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Attorney Michael Shadiack portraitGoogling someone’s name is no big deal, unless that someone happens to be applying for a job at your company. Checking a job applicant’s Facebook page or Instagram account comes with hidden legal liabilities that many businesses may not realize.

The problem is once you’ve seen information about an applicant it would be hard to prove that you did not consider it during the hiring process. And if that information learned is about the applicant’s protected classification such as his/her age, race, religion, national origin, disability, sexual orientation, or gender identity or expression, and was in any way known by the hiring managing, it could wind up costing you if the applicant is rejected and sues for discrimination.

“If you look at someone’s social media account, you’re going to have access to information that you would not get through traditional means,” said Michael A. Shadiack, partner and chair of the Labor & Employment Practice Group at the law firm Connell Foley LLP.

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“If it’s information you legally can use in your hiring decision, such as illegal drug use or poor communications skills by the applicant, then that is permitted,” he said. “But if the applicant can claim he/she was denied the job opportunity because of his/her protected classification such as age, race, religion, national origin, disability, sexual orientation, or gender identity or expression, the employer could face a lawsuit.”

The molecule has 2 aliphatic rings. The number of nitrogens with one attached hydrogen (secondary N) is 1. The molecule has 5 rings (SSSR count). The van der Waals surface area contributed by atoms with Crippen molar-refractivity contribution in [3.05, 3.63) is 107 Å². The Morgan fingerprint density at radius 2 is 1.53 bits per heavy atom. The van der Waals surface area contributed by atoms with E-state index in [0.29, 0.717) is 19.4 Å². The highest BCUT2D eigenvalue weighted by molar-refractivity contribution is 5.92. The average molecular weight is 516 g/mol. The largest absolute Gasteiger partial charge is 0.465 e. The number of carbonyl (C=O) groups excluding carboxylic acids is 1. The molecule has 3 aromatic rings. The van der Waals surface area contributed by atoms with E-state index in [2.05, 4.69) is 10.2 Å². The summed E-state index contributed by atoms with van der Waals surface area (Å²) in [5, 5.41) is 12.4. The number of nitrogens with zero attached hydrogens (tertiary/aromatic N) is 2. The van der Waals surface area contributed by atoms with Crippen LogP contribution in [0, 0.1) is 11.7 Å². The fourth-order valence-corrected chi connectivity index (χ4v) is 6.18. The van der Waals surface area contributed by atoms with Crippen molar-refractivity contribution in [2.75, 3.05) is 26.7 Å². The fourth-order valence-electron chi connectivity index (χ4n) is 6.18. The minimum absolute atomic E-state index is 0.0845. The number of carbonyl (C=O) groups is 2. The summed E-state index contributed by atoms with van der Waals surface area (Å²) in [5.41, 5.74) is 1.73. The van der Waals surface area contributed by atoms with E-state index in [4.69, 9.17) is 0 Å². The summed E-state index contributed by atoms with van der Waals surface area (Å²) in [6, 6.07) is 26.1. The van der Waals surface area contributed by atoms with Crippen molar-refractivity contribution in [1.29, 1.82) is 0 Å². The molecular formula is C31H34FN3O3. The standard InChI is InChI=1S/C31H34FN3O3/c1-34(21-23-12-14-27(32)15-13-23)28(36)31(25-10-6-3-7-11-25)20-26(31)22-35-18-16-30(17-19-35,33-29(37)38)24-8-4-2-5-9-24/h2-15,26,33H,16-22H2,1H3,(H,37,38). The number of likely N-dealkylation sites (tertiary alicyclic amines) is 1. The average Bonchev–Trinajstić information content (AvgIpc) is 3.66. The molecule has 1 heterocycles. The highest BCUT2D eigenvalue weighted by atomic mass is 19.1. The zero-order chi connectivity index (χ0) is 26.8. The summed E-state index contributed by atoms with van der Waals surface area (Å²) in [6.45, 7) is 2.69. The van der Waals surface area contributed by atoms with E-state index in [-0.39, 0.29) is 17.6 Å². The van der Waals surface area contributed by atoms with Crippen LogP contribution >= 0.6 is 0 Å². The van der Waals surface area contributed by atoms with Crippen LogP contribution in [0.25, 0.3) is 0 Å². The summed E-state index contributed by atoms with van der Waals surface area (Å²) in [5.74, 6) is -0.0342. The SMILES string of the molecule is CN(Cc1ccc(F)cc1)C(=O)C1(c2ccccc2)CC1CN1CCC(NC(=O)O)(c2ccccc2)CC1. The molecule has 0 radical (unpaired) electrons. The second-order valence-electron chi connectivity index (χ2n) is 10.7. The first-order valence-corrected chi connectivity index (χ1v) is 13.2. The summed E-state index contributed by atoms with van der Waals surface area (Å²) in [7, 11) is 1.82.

Conducting a social media search is not illegal, but employers need to protect themselves. Shadiack suggests taking these four steps:

  1. Get consent. Inform the applicants that you will conduct a social media search and get their consent in writing. Be sure to limit the search to public posts, however: it is illegal in New Jersey for an employer to request an applicant to disclose his/her social media passwords and log-in information to access the applicant’s private social media postings.  If the applicant refuses to consent to such a search, the employer can consider eliminating them from consideration.


  1. Be consistent. Designate a specific set of social media sites to be searched and search only those sites. Likewise, conduct the same search for each and every job candidate so that there is rationality to the process. “If a plaintiff can prove that he/she was the only job candidate out of multiple candidates that the employer searched on social media, the employer would have a harder time defending the conduct in court,” Shadiack said.


  1. Separate researchers from hirers. Designate a non-decision maker—someone outside the hiring process—to do the social media background searches. That way they can filter out any information that cannot be considered by the hiring manager. The researcher should be responsible for gathering the information found through social media and passing along to the hiring manager only that which can lawfully be considered during the hiring process.


  1. Verify what you find. “How do you know what someone posted on another person’s social media site is true?”  Shadiack asks.  It is best to verify that information through reliable sources (e.g., public records) before considering the information.